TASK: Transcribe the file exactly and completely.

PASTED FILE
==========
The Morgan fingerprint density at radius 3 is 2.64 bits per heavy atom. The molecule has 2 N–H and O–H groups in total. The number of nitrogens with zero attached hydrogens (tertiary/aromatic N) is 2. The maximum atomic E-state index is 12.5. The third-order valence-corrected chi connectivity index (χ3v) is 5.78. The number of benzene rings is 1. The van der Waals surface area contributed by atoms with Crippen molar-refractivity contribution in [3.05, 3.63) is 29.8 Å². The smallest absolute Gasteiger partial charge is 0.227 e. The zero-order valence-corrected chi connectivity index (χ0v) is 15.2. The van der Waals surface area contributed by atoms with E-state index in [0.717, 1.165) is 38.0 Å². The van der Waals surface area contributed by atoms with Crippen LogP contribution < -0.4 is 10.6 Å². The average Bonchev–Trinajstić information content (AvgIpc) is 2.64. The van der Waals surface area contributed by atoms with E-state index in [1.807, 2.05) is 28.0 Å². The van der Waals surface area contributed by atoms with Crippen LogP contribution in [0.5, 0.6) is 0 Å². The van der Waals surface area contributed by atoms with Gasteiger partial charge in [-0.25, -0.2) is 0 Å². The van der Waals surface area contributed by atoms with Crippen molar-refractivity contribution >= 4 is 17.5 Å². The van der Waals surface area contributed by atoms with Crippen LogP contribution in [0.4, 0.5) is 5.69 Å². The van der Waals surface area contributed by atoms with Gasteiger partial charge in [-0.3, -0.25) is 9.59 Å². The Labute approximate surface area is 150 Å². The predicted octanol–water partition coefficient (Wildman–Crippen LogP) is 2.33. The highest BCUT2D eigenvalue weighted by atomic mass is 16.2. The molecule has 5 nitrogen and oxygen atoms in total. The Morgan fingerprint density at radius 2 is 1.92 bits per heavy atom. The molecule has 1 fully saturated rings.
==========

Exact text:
The Morgan fingerprint density at radius 3 is 2.64 bits per heavy atom. The molecule has 2 N–H and O–H groups in total. The number of nitrogens with zero attached hydrogens (tertiary/aromatic N) is 2. The maximum atomic E-state index is 12.5. The third-order valence-corrected chi connectivity index (χ3v) is 5.78. The number of benzene rings is 1. The van der Waals surface area contributed by atoms with Crippen molar-refractivity contribution in [3.05, 3.63) is 29.8 Å². The smallest absolute Gasteiger partial charge is 0.227 e. The zero-order valence-corrected chi connectivity index (χ0v) is 15.2. The van der Waals surface area contributed by atoms with E-state index in [0.717, 1.165) is 38.0 Å². The van der Waals surface area contributed by atoms with Crippen LogP contribution < -0.4 is 10.6 Å². The average Bonchev–Trinajstić information content (AvgIpc) is 2.64. The van der Waals surface area contributed by atoms with E-state index in [1.807, 2.05) is 28.0 Å². The van der Waals surface area contributed by atoms with Crippen LogP contribution in [0.5, 0.6) is 0 Å². The van der Waals surface area contributed by atoms with Gasteiger partial charge in [-0.25, -0.2) is 0 Å². The van der Waals surface area contributed by atoms with Crippen molar-refractivity contribution >= 4 is 17.5 Å². The van der Waals surface area contributed by atoms with Crippen LogP contribution in [0.4, 0.5) is 5.69 Å². The van der Waals surface area contributed by atoms with Gasteiger partial charge in [-0.3, -0.25) is 9.59 Å². The Labute approximate surface area is 150 Å². The predicted octanol–water partition coefficient (Wildman–Crippen LogP) is 2.33. The highest BCUT2D eigenvalue weighted by atomic mass is 16.2. The molecule has 5 nitrogen and oxygen atoms in total. The Morgan fingerprint density at radius 2 is 1.92 bits per heavy atom. The molecule has 1 fully saturated rings.